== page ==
In late August, the NFL announced a 765 million dollar concussion settlement between itself and thousands of former NFL players. In the eyes of many sports commentators, the timing seemed somewhat suspicious; the league had managed to buy silence on the concussion issue only days before the kickoff of the 2013-2014 season. At second glance, however, the NFL settlement appears to be a “canary in the coal mine” rather than the end of the story.
How will the distribution work? First off, the money will be paid out over sixteen or so years of monitoring. Second, the NFL likely is not paying all of this out of their own coffers. Our hunch is that the workers’ compensation and/or General Liability carriers are paying all of it, or at least a portion – and if they aren’t, lawsuits over those questions should be just around the corner. Third, depending on how the money is accounted for now, the public number released is likely only an estimate of what the treatments/monitoring will cost. An actuary would have to tell us what the odds are of an aging football population actually collecting these funds (hint: if they are really that hurt, not all of them will live as long as the general populace, despite their athletic abilities).
None of this is to meant to dis the plaintiffs’ lawyers, owners, insurers, reinsurers or anyone affiliated with the lawsuit. It may very well be a good solution to a difficult set of problems: proving individual cases (particularly causation), the desire for finality, the difficult public relations issues that the NFL would face even if it won. In other words, this is why most cases settle.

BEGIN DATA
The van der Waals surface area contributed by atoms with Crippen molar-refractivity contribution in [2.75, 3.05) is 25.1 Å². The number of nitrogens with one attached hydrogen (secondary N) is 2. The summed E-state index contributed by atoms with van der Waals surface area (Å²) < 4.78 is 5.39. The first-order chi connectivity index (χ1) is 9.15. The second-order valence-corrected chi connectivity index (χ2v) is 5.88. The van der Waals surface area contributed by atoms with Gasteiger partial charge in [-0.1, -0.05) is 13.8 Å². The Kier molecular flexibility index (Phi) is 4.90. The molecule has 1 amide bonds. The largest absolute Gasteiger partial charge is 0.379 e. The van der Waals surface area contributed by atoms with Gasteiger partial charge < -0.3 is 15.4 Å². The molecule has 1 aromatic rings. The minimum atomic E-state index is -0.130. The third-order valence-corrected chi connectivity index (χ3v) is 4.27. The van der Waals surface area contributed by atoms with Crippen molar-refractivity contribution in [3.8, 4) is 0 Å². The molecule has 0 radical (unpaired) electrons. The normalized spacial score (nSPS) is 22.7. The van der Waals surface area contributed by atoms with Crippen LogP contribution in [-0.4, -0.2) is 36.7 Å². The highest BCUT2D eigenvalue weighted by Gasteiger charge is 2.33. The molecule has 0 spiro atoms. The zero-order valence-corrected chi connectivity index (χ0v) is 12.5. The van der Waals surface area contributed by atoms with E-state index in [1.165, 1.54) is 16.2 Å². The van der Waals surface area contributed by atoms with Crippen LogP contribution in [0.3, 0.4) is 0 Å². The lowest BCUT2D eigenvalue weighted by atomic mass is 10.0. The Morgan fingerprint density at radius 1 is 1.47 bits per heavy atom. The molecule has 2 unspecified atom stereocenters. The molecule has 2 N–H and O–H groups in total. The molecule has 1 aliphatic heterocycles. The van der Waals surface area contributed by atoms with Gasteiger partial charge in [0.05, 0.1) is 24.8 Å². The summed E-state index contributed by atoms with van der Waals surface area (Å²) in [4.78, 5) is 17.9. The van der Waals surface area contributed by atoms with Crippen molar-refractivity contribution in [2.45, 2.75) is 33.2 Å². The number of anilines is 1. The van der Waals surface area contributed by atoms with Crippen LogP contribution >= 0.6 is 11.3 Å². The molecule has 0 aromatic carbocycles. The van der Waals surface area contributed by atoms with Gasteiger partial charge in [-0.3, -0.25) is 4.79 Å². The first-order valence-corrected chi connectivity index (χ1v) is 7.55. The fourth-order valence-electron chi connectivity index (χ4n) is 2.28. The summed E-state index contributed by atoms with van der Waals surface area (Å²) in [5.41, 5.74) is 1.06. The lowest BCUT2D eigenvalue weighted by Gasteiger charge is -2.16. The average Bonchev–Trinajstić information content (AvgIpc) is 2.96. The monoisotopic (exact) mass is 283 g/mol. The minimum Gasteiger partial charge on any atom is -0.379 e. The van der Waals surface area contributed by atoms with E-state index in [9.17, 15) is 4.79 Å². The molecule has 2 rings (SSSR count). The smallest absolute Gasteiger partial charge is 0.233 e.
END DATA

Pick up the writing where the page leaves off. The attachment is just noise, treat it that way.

Meanwhile, while the lawsuit may be over, the media coverage and public health impact of the concussion issue are just getting started. This month, PBS’s Frontline is airing a two-part documentary entitled “League of Denial: The NFL’s Concussion Crisis,” which explores the issue through interviews with former players and medical professionals alike. One of the most terrifying revelations in the documentary is that long-term brain injuries caused by football do not require a long career, or even severe trauma, to have devastating consequences.
We were particularly struck by the film’s mention of Owen Thomas, a 21-year old University of Pennsylvania football player who hung himself in his apartment at the peak of his collegiate career. Bewildered and sorrowful whispers traveled across the campus upon the news of his death; here was a young man who had never been diagnosed with a concussion, who, by all accounts, was full of joy and promise. Why would he commit suicide? As the documentary reveals, subsequent tests on Thomas’s brain revealed that he was suffering from chronic traumatic encephalopathy, or CTE, the same disease suspected of driving NFL players Dave Duerson and Junior Seau to take their lives.
As Thomas’s story and others like it raise awareness of brain injuries at the collegiate level, legislatures across the country have taken action to protect high school students from a similar fate. Indeed, as of 2013, only Mississippi lacks some form of concussion treatment law for high school students.
For example, in Illinois, high school coaches are now required by state law to take any athlete suspected of suffering a concussion off of the field. Similar laws in Texas and Michigan go a step further, requiring the injured student to receive written clearance from a health professional before they can return to the team. Additionally, the Texas law allows either the student’s parent or the team’s medical doctor to overrule coaches in determining whether the player should play. There is federal action on the horizon as well – the U.S. Congress is considering their own bill, entitled the “Protecting Student Athletes from Concussions Act.” If adopted, the legislation would require every public school district in the country to develop guidelines and procedures for the treatment of concussions.
Will these laws make a difference? They may be a case of too little, too late – a player may be assured of attention after they’ve been hurt, but horrific injuries will still occur in the first place. For the families of Owen Thomas and others like him, that can only be cold comfort.